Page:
Roughly a third of recent high school graduates have ridden in a motor vehicle with a substance-impaired driver, according to a study by researchers at the National Institutes of Health and other institutions.
Scientists have discovered a human antibody that protected mice from infection with the deadliest malaria parasite, Plasmodium falciparum. The research findings provide the basis for future testing in humans to determine if the antibody can provide short-term protection against malaria, and also may aid in vaccine design. NIAID investigators led the research with colleagues at the Fred Hutchinson Cancer Research Center. Currently, there is no highly effective, long-lasting vaccine to prevent malaria.
Two new clinical trials testing an experimental vaccine to prevent influenza caused by an H7N9 influenza virus are now enrolling volunteers at sites across the U.S. The Phase 2 studies, sponsored by NIAID, will test different dosages of the inactivated influenza vaccine candidate (called 2017 H7N9 IIV) as well as different vaccination schedules. The studies also will evaluate whether an adjuvant boosts the immune responses of people receiving the vaccine.
To understand the link between aging and neurodegenerative disorders such as Alzheimer's disease, NIH scientists compared the genetic clocks that tick during the lives of normal and mutant flies. They found that altering the activity of a gene called Cdk5 appeared to make the clocks run faster than normal, and the flies older than their chronological age. This caused the flies to have problems walking or flying later in life, to show signs of neurodegeneration, and to die earlier.
With diverse proposals focused on everything from natural killer cells to therapeutic vaccines to treat HIV, three recipients have been selected for the 2018 Avant-Garde Award for HIV/AIDS Research from the National Institute on Drug Abuse, part of the National Institutes of Health. The awards will each provide $500,000 per year for up to five years (subject to the availability of funds) to support the research of three scientists, Drs. Catherine Blish, Nathaniel Landau, and Sara Sawyer.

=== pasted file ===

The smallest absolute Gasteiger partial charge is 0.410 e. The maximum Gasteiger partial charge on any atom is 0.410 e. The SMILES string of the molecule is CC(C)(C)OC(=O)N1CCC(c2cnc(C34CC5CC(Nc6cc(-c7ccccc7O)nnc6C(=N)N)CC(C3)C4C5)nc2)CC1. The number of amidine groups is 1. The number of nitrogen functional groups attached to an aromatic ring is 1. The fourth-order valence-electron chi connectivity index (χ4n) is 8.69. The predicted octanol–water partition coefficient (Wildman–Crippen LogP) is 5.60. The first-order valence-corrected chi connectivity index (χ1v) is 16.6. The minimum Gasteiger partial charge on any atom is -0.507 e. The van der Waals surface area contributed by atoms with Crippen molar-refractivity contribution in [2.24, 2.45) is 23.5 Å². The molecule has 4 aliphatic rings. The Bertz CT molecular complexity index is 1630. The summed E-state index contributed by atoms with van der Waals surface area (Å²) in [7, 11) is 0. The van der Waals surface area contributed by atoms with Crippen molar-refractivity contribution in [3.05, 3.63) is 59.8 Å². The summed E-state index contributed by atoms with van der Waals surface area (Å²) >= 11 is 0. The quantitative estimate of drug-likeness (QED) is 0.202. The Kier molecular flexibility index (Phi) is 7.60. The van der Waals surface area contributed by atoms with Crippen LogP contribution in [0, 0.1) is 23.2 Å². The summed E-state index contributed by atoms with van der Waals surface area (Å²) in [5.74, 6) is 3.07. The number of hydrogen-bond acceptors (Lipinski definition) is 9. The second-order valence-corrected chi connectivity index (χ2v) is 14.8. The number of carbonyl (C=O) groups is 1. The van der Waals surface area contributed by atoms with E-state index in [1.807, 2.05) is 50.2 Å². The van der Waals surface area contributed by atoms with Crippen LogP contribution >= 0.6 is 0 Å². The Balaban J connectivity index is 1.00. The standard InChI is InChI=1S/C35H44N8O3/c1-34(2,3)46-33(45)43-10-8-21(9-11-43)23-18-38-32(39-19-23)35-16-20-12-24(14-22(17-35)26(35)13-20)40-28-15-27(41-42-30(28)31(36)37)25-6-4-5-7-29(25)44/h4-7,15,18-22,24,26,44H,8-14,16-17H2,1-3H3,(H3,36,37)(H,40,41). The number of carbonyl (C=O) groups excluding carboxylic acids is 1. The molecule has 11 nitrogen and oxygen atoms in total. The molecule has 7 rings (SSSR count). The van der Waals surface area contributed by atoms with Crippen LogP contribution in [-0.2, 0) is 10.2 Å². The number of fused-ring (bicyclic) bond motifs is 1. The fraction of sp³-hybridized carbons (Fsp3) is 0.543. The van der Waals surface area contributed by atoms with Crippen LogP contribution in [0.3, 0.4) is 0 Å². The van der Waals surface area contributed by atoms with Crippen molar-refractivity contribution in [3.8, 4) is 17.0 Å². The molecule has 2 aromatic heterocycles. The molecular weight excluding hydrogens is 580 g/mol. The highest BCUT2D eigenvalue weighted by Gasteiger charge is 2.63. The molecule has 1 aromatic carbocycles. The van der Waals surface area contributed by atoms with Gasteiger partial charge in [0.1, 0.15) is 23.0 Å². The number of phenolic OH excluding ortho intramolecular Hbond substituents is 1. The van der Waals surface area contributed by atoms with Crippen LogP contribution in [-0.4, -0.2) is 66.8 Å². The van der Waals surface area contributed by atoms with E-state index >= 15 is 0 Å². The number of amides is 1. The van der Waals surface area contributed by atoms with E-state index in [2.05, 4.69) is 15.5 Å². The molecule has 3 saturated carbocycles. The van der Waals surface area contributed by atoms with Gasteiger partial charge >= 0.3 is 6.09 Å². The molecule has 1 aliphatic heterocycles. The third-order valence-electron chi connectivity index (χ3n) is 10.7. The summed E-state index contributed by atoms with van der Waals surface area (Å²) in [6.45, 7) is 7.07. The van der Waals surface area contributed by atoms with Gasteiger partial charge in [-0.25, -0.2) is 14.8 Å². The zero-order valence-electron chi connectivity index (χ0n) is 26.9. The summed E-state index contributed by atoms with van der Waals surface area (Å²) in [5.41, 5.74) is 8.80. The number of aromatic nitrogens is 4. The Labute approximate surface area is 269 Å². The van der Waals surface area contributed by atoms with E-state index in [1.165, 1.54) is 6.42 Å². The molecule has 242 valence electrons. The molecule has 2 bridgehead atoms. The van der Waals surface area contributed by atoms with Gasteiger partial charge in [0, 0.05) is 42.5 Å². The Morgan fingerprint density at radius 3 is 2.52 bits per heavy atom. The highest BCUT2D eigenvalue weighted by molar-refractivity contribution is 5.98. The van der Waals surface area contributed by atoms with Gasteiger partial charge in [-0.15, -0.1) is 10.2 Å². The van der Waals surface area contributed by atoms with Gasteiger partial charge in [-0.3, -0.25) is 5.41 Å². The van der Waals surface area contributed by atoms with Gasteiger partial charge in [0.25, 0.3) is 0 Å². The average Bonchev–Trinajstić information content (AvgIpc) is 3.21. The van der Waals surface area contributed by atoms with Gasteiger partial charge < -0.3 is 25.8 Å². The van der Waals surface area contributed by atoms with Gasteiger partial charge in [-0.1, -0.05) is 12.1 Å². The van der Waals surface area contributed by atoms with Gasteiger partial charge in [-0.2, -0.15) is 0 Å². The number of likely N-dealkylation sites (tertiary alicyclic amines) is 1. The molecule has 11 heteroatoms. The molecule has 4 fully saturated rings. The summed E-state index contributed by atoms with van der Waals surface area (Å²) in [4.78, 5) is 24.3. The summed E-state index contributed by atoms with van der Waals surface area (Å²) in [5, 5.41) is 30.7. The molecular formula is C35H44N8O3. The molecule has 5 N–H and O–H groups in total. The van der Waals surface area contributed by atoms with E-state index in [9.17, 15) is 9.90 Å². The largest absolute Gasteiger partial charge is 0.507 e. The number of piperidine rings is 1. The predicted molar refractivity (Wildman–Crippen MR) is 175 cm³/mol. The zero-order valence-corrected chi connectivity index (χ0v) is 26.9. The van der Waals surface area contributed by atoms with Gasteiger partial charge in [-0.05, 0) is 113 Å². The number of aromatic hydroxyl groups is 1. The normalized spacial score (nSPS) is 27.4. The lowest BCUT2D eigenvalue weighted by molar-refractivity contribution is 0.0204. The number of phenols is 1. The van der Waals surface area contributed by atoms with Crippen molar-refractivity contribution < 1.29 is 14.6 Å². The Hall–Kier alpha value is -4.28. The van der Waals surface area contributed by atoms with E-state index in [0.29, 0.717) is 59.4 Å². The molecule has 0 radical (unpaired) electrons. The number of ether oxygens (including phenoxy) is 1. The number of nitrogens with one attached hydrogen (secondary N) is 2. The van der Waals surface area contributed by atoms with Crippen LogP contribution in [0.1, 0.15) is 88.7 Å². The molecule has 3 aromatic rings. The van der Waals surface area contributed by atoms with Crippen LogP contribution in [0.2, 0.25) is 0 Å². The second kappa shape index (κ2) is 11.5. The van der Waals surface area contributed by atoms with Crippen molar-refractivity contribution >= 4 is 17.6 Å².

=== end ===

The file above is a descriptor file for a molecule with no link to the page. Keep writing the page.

Researchers are developing a promising alternative to antibiotic treatment for infections caused by Klebsiella pneumoniae bacteria resistant to carbapenem antibiotics. The approach uses antibodies to target the K. pneumoniae protective capsule polysaccharide, allowing immune system cells called neutrophils to attack and kill the bacteria. The early stage, in vitro research was conducted by scientists at NIAID's Rocky Mountain Laboratories and the New Jersey Medical School-Rutgers University.
NIH-funded researchers used the gene editing tool CRISPR to rapidly identify genes in the human genome that might modify the severity of amyotrophic lateral sclerosis (ALS) and frontotemporal dementia (FTD) caused by mutations in a gene called C9orf72. The results of the search uncovered a new set of genes that may hasten neuron death during the disease.
A more intensive biomedical research approach is necessary to control and ultimately eliminate tuberculosis (TB), according to a perspective published in The American Journal of Tropical Medicine and Hygiene. In the article, authors Anthony S. Fauci, M.D., director of the National Institute of Allergy and Infectious Diseases, and Robert W. Eisinger, Ph.D., special assistant for scientific projects at NIAID, discuss the need to modernize TB research by applying new diagnostic, therapeutic, and vaccine approaches.
Monoclonal antibodies (mAbs) -- preparations of a type of antibody designed to bind to a single target -- have shown promise in the fight against cancer and autoimmune diseases. They also may play a role in future battles against emerging infectious disease outbreaks, according to an NEJM article by NIAID scientists. The article outlines the potential uses for mAbs as treatments for infectious diseases, as prevention for protecting at-risk individuals, and slowing disease outbreaks
Familial human prion diseases are passed within families and are associated with 34 known prion protein mutations. To determine whether three of the unstudied mutations are transmissible, scientists from the National Institute of Allergy and Infectious Diseases (NIAID) exposed research mice to brain samples from three people who died from a familial prion disease. After observing the mice for about two years, they found two of the mutations, Y226X and G131V, are transmissible.